DALLAS, May 9, 2013 - The revolutionary concept of 3-D printed firearms has been building momentum for months now. Online observers, innovators, investors and the generally curious celebrated as the first completely 3-D printed handgun became a reality. Since the blueprint for “The Liberator” hit the web, the file was downloaded more than 100,000 times in a few days. Today, the government shut it down. Cody Wilson, the 3-D gunsmith, libertarian law student, and founder of the non-profit innovation outlet, Defense Distributed, broke the bad news in a tweet to his followers.
According to an earlier interview, Wilson received a letter from the US Office of Defense Trade Controls Compliance, Enforcement Division (DTCC/END) which demanded the group remove the content in question from public domain.
The complaint reads that the “DTCC/END” will review the data Defense Distributed has released to ensure compliance with “Category I of the USML” (United States Munitions List). Apparently, releasing the files possibly violated the ITAR, or International Traffic in Arms Regulations.
Though Wilson is not legally restricted from privately manufacturing firearms, apparently sharing emerging technology without a license or written approval from the government is unlawful. “Commodity Jurisdiction” determination requests were solicited for ten of Defense Distributed’s file types, including “The Liberator.”
The website files are down and the site’s banner states, “DefDist Liberator Pistol: This file has been removed from public access at the request of the US Department of Defense Trade Controls. Until further notice, the United States government claims control of the information.”
“The Liberator,” is a 16-piece plastic firearm crafted by 3-D printers. A metal firing pin and embedded shank bring the weapon in compliance with the 30-year old Undetectable Firearms Act. Most downloaders do not have the software or equipment to produce a working gun with the files, but curious minds inquire. The download rate is likely to further explode, and is available all over the Internet. Facebook pages are intent on sharing this technology until Defense Distributed returns.
But this move by federal authorities did not come as a surprise for firearm advocates.
Prior to Wilson’s receiving this letter, persistent gun control proponents Rep. Steve Israel, (D-NY) and Sen. Chuck Schumer (D-NY) supported the Undetectable Firearms Modernization Act which would attempt to ban all plastic 3-D printed guns and high-capacity magazines.
According to Israel’s website, “The Undetectable Firearms Act that Rep. Israel is introducing makes it illegal to manufacture, own, transport, buy, or sell any firearm that is not detectable by metal detector and/or does not present an accurate image when put through an x-ray machine. The reauthorization would extend the life of the bill for another 10 years from the date of enactment.”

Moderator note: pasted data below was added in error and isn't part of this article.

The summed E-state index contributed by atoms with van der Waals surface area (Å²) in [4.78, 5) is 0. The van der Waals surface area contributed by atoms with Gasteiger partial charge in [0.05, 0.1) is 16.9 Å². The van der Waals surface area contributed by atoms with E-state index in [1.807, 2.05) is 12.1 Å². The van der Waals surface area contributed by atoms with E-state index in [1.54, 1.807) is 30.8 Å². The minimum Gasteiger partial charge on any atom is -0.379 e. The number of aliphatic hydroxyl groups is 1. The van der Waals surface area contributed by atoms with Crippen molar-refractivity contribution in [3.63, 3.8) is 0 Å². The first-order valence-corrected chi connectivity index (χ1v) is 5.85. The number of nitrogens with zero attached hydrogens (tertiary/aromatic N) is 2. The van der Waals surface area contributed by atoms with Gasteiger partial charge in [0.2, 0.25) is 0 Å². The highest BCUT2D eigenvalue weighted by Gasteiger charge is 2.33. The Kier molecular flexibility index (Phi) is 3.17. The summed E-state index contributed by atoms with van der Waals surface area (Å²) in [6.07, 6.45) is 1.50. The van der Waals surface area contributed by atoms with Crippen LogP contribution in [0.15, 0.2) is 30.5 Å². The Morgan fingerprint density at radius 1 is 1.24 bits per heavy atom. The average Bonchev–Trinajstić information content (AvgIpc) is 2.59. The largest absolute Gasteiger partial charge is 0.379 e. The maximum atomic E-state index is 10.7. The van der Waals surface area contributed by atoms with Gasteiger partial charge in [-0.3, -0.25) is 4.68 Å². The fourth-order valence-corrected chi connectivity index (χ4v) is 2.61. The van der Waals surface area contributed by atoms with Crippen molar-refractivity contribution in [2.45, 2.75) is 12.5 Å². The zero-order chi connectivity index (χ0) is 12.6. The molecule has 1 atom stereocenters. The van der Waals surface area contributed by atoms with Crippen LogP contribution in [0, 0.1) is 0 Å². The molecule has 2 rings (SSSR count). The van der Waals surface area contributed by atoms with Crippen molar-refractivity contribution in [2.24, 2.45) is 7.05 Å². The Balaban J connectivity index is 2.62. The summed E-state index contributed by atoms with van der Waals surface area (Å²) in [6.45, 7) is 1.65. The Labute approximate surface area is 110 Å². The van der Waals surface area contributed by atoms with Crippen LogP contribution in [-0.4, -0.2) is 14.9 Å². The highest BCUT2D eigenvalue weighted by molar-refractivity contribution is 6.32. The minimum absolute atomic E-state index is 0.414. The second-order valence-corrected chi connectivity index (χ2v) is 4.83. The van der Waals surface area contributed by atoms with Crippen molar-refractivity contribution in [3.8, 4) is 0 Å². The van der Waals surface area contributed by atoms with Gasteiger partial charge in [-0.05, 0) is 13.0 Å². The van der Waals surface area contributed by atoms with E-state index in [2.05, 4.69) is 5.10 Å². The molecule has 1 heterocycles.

“[These firearms] have no metal and could therefore slip through a metal detector,” Chuck Schumer stated. “We’re facing a situation where anyone — a felon, a terrorist — can open a gun factory in their garage, and the weapons they make will be undetectable.” There was no mention of the fact that without ammunition a gun is nothing more than a paperweight.
In response to calls for bans, the Internet scoffed at legislative attempts to control inevitable technology. Cory Doctorow highlighted the futility of attempting to stifle online information or enforce bans on technology.
“[Will they implement] Firmware locks for 3D printers? A DMCA-like takedown regime for 3D shapefiles that can be used to generate plastic firearms (or parts of plastic firearms?). A mandate on 3D printer manufacturers to somehow magically make it impossible for their products to print out gun-parts?”
Every one of those measures is nonsense, and worse: an unworkable combination of authoritarianism, censorship, and wishful thinking. Importantly, none of these would prevent people from manufacturing plastic guns, and all of these measures would grossly interfere with the lawful operation of 3D printers.”
Technical drawings for building guns have been in the public domain for centuries, and that information is protected as free speech. Bureaucrats with proven, fundamentalignorance of the Internet establishing restrictive bans and rules regarding online information distribution sets a dangerous precedent.
According to Forbes, Wilson intends to explore legal exemptions for non-profit public domain releases of technical files. He asserts that the Internet, as the most robust information-sharing network in human history, counts as a library under ITAR’s statutes.
Wilson feels that government harassment is a sign he is doing something good for society by challenging outdated regulatory practices. “The blueprints have already moved beyond the DefCad.com database, seeded several times on the file-sharing site Pirate Bay. It’s in the fabric of the Internet.”
According to Wilson, the organization’s ideal goal is to test constitutional rights. “This is the conversation I want,” he says. “Is this a workable regulatory regime? Can there be defense trade control in the era of the Internet and 3D printing? I think this isn’t a project about firearms, it’s a project about political equality.”
Wilson predicted that they would come after his creation, but that they could not stop its proliferation. Now, only time will tell if he is correct.
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